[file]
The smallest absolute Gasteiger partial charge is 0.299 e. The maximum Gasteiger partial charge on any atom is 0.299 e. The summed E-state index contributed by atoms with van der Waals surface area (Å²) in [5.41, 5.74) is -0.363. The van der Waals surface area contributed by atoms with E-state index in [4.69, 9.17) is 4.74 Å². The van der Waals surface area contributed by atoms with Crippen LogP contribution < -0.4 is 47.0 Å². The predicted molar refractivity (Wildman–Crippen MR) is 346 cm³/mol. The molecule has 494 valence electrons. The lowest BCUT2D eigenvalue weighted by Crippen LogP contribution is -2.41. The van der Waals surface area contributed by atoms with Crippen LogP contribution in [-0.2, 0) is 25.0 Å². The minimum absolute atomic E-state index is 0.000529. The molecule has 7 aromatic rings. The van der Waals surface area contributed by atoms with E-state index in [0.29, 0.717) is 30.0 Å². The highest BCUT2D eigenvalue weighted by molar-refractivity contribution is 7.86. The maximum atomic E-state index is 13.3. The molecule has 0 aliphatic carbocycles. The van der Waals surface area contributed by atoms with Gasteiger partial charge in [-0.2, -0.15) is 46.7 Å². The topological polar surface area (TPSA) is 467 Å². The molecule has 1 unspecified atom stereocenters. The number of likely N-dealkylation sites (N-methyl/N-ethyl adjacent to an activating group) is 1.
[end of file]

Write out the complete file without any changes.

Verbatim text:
The smallest absolute Gasteiger partial charge is 0.299 e. The maximum Gasteiger partial charge on any atom is 0.299 e. The summed E-state index contributed by atoms with van der Waals surface area (Å²) in [5.41, 5.74) is -0.363. The van der Waals surface area contributed by atoms with E-state index in [4.69, 9.17) is 4.74 Å². The van der Waals surface area contributed by atoms with Crippen LogP contribution < -0.4 is 47.0 Å². The predicted molar refractivity (Wildman–Crippen MR) is 346 cm³/mol. The molecule has 494 valence electrons. The lowest BCUT2D eigenvalue weighted by Crippen LogP contribution is -2.41. The van der Waals surface area contributed by atoms with Crippen LogP contribution in [-0.2, 0) is 25.0 Å². The minimum absolute atomic E-state index is 0.000529. The molecule has 7 aromatic rings. The van der Waals surface area contributed by atoms with E-state index in [0.29, 0.717) is 30.0 Å². The highest BCUT2D eigenvalue weighted by molar-refractivity contribution is 7.86. The maximum atomic E-state index is 13.3. The molecule has 0 aliphatic carbocycles. The van der Waals surface area contributed by atoms with Gasteiger partial charge in [-0.2, -0.15) is 46.7 Å². The topological polar surface area (TPSA) is 467 Å². The molecule has 1 unspecified atom stereocenters. The number of likely N-dealkylation sites (N-methyl/N-ethyl adjacent to an activating group) is 1.